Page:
Even that old standby, the chainsaw bayonet, has had an element of risk introduced thanks to "chainsaw duels." If two characters have their saws primed, you'll enter a button-mashing duel to see who gets to slice the other one up. While I have severe doubts over whether this works fairly when factoring in broadband connections, I can at least say that it turns the token chainsaw kill into less of a sure thing, and gives everyone a fighting chance.
Much has been made of the new co-op mode, Horde, which pits up to five players against wave after wave of increasingly difficult Locust. From what I have played of Horde, I would rate it good, but not mind-blowing. For me, it certainly has not been the highlight, but its inclusion far from hurts, merely adding a cool new feature to an already stacked menu.
The game is full of more subtle but enhancing tweaks. The ability to pilot a "Ghost Cam" when you die in multiplayer is much appreciated, even if the camera is a little difficult to control. I also really dig that Epic has annexed Valve's Achievement system, with a little notice popping up while you play to chart your Achievement progress as you get ever closer to your goals.
One problem that remains is the online lobby. While it's something of an improvement, you are stuck with a set playlist from which two match types will be selected, and the players need to vote for what gets played. While suitably democratic, it can be difficult to get the games you want. The whole lobby still isn't quite as user-friendly or efficient as one would like, but it will get you into a game eventually.
Graphically, the game isn't hugely more impressive than the first Gears, but the larger environments and more vibrant scenery certainly help. It is somewhat unfair to complain about the game being very gray, since it is a look that Epic popularized rather than copied. The color palette works for what it is intended to convey, and it only serves to help make the brighter stages -- and there are some bright ones -- look ever more striking.
As far as sound goes, the voice actors are all great, delivering their lines with an over-the-top gruffness and some pretty decent comic timing when needed. The Locust sound as vile and disgusting as ever, the sound effects are suitably meaty and the music is ridiculously grandiose.
This game is excellent. No two ways about it. It has its rough patches for sure, but nothing that can take the shine from an incredibly polished product that has been clearly made with love. So many of the big, hyped games have disappointed me this year, and it feels good to play a game that actually lives up to its promise. The game doesn't try and wow you with "innovative" new ideas, nor does it try and redefine what an action game is. It's a big, dumb, gory shooting game.
Scratch that. It's the best big, dumb, gory shooting game.
Brad "It's a fucking party down here" Nicholson:
There’s nothing like popping a grub’s head in the morning. Gears of War 2 is an apt sequel that supersedes everything its predecessor has done. The original Gears was all about visceral, in-your-face combat, juxtaposed with a curious cover mechanic designed to keep players moving from barrier to barrier before ripping their enemies in half with a chainsaw. Gears 2 does all of these things, and for the most part, it does them better.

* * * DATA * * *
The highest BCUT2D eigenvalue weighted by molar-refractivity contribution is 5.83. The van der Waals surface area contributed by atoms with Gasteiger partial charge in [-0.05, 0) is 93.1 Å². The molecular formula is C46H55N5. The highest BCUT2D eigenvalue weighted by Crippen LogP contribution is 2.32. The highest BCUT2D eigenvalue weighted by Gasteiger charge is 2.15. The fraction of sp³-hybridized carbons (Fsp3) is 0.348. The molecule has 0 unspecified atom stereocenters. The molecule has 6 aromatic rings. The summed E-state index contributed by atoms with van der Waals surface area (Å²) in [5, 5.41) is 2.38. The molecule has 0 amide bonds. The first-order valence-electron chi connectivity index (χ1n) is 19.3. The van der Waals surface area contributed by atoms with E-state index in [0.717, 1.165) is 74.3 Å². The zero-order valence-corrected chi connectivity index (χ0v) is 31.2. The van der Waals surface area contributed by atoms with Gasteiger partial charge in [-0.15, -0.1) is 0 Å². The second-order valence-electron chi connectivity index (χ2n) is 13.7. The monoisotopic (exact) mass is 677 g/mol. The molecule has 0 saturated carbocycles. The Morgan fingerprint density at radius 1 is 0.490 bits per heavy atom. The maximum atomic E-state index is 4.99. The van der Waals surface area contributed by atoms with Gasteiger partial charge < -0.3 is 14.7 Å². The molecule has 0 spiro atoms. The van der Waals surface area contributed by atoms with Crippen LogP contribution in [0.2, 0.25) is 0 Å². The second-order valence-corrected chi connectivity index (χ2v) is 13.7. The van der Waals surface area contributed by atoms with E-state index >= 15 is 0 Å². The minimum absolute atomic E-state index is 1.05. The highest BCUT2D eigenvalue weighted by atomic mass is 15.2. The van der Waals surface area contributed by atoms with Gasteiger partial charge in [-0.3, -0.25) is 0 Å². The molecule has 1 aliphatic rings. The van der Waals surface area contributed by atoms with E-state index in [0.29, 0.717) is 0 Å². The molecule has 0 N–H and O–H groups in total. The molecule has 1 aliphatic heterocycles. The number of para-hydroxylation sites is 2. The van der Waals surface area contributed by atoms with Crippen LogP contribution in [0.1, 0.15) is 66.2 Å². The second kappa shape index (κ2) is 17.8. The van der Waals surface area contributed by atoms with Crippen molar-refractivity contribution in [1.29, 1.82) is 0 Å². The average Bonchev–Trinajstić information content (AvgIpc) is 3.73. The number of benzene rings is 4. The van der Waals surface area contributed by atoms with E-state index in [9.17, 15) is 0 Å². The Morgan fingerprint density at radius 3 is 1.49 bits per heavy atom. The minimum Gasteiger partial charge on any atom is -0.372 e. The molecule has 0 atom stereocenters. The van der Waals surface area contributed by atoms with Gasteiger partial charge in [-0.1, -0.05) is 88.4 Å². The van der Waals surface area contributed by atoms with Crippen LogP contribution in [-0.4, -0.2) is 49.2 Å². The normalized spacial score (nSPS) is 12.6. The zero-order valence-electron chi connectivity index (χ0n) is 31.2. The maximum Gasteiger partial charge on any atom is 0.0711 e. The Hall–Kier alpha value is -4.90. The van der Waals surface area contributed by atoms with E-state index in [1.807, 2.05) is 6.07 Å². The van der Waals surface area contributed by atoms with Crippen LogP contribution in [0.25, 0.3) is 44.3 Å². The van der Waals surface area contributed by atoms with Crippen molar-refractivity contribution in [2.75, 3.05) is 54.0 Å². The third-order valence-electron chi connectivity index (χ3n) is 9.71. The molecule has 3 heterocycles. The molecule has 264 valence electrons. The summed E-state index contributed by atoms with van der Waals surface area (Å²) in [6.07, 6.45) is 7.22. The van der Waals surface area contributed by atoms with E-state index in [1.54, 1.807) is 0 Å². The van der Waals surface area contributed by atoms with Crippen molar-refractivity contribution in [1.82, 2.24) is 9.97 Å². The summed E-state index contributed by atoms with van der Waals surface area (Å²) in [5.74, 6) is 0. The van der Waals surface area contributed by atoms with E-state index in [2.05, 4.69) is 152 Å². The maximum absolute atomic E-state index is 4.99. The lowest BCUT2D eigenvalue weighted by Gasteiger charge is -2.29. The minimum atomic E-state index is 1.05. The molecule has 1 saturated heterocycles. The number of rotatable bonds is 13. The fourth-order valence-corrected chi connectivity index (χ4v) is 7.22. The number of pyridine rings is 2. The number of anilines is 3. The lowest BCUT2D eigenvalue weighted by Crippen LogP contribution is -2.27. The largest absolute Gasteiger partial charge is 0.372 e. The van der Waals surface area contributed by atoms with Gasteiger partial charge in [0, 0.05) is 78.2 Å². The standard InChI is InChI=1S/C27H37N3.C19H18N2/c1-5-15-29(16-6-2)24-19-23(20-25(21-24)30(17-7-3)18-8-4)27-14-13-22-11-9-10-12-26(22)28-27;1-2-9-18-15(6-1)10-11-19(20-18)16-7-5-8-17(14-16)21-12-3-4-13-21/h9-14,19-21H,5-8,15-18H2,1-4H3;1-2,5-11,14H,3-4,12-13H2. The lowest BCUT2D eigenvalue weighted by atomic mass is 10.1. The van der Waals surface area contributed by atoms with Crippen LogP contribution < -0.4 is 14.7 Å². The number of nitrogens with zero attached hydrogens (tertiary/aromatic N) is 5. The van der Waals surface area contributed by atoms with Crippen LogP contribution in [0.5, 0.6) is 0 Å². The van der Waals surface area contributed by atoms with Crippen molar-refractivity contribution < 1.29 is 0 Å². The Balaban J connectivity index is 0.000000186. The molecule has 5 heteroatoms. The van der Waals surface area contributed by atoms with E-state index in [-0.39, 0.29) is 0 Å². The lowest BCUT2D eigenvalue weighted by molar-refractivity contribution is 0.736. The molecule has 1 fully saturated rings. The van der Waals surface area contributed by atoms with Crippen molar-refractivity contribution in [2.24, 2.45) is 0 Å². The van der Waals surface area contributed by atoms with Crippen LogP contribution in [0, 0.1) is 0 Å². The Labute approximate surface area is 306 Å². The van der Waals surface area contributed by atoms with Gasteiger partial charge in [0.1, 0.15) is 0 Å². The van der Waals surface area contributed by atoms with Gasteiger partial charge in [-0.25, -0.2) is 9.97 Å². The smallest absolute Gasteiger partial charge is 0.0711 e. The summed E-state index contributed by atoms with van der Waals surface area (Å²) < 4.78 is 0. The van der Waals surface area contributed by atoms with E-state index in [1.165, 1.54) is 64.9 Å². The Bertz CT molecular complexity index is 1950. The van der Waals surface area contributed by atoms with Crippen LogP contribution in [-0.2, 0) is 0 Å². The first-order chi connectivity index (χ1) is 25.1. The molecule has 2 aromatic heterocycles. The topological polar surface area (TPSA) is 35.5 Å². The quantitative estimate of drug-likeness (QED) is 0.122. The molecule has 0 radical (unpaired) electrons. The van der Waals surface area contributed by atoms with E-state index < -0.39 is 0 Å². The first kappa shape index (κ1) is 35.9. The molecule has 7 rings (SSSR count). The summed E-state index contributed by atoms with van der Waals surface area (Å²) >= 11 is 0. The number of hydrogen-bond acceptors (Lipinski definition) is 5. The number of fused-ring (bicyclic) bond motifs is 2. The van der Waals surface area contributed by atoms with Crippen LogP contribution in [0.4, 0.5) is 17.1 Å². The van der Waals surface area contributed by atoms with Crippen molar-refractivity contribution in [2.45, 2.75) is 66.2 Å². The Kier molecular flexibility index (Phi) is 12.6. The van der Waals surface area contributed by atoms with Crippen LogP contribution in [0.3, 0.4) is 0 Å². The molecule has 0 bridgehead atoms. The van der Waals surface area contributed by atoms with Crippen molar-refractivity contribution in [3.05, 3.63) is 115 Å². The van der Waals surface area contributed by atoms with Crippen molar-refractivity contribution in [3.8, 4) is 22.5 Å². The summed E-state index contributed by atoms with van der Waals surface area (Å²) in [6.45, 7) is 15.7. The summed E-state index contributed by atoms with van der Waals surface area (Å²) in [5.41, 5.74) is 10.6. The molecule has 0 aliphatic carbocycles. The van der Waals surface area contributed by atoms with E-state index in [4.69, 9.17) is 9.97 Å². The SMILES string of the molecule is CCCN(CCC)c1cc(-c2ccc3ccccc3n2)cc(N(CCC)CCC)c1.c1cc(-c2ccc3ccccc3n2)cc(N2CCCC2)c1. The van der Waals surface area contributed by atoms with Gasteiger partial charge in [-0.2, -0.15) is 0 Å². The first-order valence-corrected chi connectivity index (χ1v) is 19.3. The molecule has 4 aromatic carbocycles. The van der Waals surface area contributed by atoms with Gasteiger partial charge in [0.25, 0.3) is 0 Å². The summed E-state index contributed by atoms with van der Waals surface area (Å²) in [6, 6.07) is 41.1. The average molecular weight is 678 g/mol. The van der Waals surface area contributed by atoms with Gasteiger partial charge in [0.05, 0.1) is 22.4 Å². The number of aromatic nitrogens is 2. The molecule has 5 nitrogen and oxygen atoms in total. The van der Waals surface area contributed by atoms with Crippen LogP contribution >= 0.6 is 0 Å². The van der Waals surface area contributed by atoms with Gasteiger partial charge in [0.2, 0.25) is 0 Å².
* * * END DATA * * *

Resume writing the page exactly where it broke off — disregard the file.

The other portions of the story are still on shaky ground. Some mission parameters are undefined. Even when the mystery is peeled back, or a brief glimpse is given as to why characters take a certain journey, Epic purposefully pulls the wool over your eyes. It’s painfully obvious that several more sequels are going to be made, as nothing is ever explained past the immediate impact of an event. Gears 2 lacks any sort of closure and it can become frustrating for anyone who enjoys a good story.
Boss battles and vehicle missions are back and only slightly more frustrating than they were before. Each boss fight breaks down to a simple algorithm -- shoot this, cut this, then shoot this again. The thing that saves the monotony of these battles is the superb presentation of, and theatrical buildup to, the event. The vehicle missions are particularly non-traditional, minus the first affair where players will be tasked with navigating a ghetto Warthog around an icy environment. It’s frustrating, but nothing on par with the first game’s excursion with a vehicle. The latter “vehicle” levels are truly a delight, especially the last one. These are experiences that players wouldn’t expect in Gears and are therefore all the more spectacular.
The multiplayer components are rich and deep. Horde mode is easily the best. It pits up to five players against a seemingly endless amount of Locust across 50 rounds of play. Players will find themselves interacting intensely as the waves of enemies appear on each side of the level. The rest of the modes are standard shooter fare with a Gears spin on it. Communication and rolling in groups are a must. Levels are brilliantly designed, but also much more spaced out. There is finally a reason for a person to carry around a Hammerburst. Despite how great the modes are, the game is still very based on supreme connectivity -- even a hint of latency will still give the host a massive advantage.
Overall Score: 9 -- Superb (9s are a hallmark of excellence. There may be flaws, but they are negligible and won't cause massive damage to what is a supreme title.)